Effect of action observation vs. combined action observation and execution on timing of reaching movement sequences
Silvi Frenkel-Toledo1,2, Hila Wides3, Neta Avishar3, Hodaya Shtachelberg3, Nechama Hermon3 and Zvi Kozol1
1 Department Physiotherapy, Faculty of Health Sciences, Ariel University, Ariel, Israel
2 Department of Physiotherapy, Loewenstein Hospital, Raanana, Israel
3 Physiotherapy student, Department of Physiotherapy, Faculty of Health Sciences, Ariel University, Ariel, Israel
Observing the actions of others can improve motor performance. The effects of action observation (AO) on motor performance can be modulated by different factors. The effects of AO versus combined AO and action execution have not been fully resolved. Twenty-four healthy subjects were randomly instructed to either observe reaching movements (RM) sequences towards five lighted units with the intention of reproducing the same sequence as fast and as accurately as possible (AO group), or to observe the RM sequence with the intention of reproducing the same sequence as fast and as accurately as possible and combining action execution with the AO (AO+EX). Subjects` performance was tested before and immediately after the AO, and retested after 24 hours. During the pre-test, post-test, and retest, the subject performed RMs towards the units, which were activated in the same order as the observed sequence. Occasionally, the sequence order was changed by beginning the sequence with a different activated unit. The outcome measures were average response time of the RMs during the sequences, difference between the response time of the unexpected and expected RMs, and percent of failures to reach the target within one second. The average response time and the difference between the response time of the unexpected and expected RMs improved in both groups at post-test and retest compared to pre-test. The percent of failures across groups was higher in the pre-test and post-test compared to retest. Our findings suggest that combining action execution with AO in a RM sequence task in the current setup does not improve subsequent performance more than AO alone. Performance stabilization of the sequence in the retest was shown in comparison to the post-test in both groups, indicating that the memory representation learned through observation with or without combining action execution was consolidated.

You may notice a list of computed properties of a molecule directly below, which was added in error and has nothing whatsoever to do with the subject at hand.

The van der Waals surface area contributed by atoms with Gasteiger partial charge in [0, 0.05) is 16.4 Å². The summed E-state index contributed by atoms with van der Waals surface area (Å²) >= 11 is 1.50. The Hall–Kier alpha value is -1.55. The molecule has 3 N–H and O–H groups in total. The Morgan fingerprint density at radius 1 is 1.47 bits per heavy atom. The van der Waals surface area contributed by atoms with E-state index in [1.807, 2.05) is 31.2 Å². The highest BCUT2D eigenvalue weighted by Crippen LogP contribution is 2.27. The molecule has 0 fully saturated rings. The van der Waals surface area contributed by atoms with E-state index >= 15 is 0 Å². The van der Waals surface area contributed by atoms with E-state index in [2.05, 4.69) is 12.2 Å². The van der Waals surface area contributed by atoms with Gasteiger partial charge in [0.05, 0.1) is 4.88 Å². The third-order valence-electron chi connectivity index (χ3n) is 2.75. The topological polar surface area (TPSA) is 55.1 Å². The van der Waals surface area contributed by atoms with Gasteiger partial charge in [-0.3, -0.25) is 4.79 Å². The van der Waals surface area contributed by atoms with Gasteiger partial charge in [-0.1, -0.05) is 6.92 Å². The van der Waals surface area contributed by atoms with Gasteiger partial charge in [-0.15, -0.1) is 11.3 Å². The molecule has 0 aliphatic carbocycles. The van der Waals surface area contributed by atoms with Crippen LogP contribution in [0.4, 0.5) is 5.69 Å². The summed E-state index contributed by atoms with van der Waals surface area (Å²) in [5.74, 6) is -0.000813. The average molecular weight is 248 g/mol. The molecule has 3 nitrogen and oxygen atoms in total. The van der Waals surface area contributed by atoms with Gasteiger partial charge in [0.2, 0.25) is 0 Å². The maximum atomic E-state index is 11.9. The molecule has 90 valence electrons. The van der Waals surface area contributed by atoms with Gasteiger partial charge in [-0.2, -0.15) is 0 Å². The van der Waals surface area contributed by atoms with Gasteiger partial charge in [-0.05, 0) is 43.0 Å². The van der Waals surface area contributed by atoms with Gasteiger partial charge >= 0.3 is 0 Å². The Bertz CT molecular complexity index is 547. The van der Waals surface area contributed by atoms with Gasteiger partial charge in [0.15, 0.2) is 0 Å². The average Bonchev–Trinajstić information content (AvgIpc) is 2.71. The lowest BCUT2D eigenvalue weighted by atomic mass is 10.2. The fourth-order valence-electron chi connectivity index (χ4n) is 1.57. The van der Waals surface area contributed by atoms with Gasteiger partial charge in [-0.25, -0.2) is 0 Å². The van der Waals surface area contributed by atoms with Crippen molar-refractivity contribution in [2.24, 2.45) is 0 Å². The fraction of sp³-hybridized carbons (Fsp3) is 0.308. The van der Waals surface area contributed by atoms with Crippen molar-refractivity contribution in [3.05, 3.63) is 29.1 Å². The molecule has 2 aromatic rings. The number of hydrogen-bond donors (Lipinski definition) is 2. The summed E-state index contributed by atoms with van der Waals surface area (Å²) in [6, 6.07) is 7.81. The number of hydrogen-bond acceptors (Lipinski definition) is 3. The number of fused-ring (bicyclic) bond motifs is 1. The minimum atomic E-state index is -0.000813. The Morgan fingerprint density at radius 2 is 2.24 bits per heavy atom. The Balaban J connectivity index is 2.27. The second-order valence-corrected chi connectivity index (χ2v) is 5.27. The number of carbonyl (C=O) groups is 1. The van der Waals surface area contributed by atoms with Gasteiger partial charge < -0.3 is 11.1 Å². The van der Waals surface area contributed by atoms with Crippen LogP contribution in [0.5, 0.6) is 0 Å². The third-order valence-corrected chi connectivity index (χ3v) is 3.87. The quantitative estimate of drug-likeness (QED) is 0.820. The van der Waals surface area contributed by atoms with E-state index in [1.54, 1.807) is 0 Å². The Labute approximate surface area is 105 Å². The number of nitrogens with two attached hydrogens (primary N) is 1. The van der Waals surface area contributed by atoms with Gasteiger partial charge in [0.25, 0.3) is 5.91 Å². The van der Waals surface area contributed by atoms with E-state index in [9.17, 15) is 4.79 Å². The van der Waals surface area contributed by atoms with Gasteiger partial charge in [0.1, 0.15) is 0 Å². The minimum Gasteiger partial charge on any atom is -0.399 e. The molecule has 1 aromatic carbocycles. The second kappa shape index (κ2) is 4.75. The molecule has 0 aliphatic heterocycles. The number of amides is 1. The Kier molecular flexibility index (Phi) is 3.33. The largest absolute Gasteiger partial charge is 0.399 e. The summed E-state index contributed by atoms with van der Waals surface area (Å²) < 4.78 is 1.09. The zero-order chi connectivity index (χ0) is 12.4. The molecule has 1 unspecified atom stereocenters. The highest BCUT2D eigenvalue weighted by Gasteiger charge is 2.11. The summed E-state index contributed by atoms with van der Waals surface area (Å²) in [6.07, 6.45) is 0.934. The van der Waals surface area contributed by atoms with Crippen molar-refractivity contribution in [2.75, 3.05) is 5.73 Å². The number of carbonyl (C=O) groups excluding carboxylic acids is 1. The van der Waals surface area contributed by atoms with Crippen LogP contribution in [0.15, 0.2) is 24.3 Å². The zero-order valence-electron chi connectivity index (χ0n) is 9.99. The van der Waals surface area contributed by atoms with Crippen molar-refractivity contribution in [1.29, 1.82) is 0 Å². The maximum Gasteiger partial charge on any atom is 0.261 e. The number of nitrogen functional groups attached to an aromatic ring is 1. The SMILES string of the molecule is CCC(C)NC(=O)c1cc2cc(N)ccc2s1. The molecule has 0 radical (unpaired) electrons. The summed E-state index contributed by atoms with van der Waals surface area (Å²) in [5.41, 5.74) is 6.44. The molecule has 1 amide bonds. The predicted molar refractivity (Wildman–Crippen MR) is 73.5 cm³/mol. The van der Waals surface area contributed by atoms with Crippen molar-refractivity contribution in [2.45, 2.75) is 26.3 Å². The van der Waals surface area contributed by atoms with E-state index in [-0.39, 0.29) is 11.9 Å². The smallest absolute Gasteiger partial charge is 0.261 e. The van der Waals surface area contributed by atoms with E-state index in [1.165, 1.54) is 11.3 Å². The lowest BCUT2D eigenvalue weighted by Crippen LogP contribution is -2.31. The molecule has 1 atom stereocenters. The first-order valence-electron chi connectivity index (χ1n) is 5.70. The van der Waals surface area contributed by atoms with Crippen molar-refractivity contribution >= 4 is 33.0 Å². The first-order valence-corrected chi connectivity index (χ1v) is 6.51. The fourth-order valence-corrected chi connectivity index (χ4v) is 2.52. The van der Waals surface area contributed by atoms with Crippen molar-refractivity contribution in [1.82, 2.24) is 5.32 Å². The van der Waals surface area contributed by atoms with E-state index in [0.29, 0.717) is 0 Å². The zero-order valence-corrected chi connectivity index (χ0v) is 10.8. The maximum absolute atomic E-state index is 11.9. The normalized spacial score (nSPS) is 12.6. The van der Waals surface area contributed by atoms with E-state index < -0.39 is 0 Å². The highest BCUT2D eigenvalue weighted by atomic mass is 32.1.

Keywords: Action observation, Action execution, Instruction
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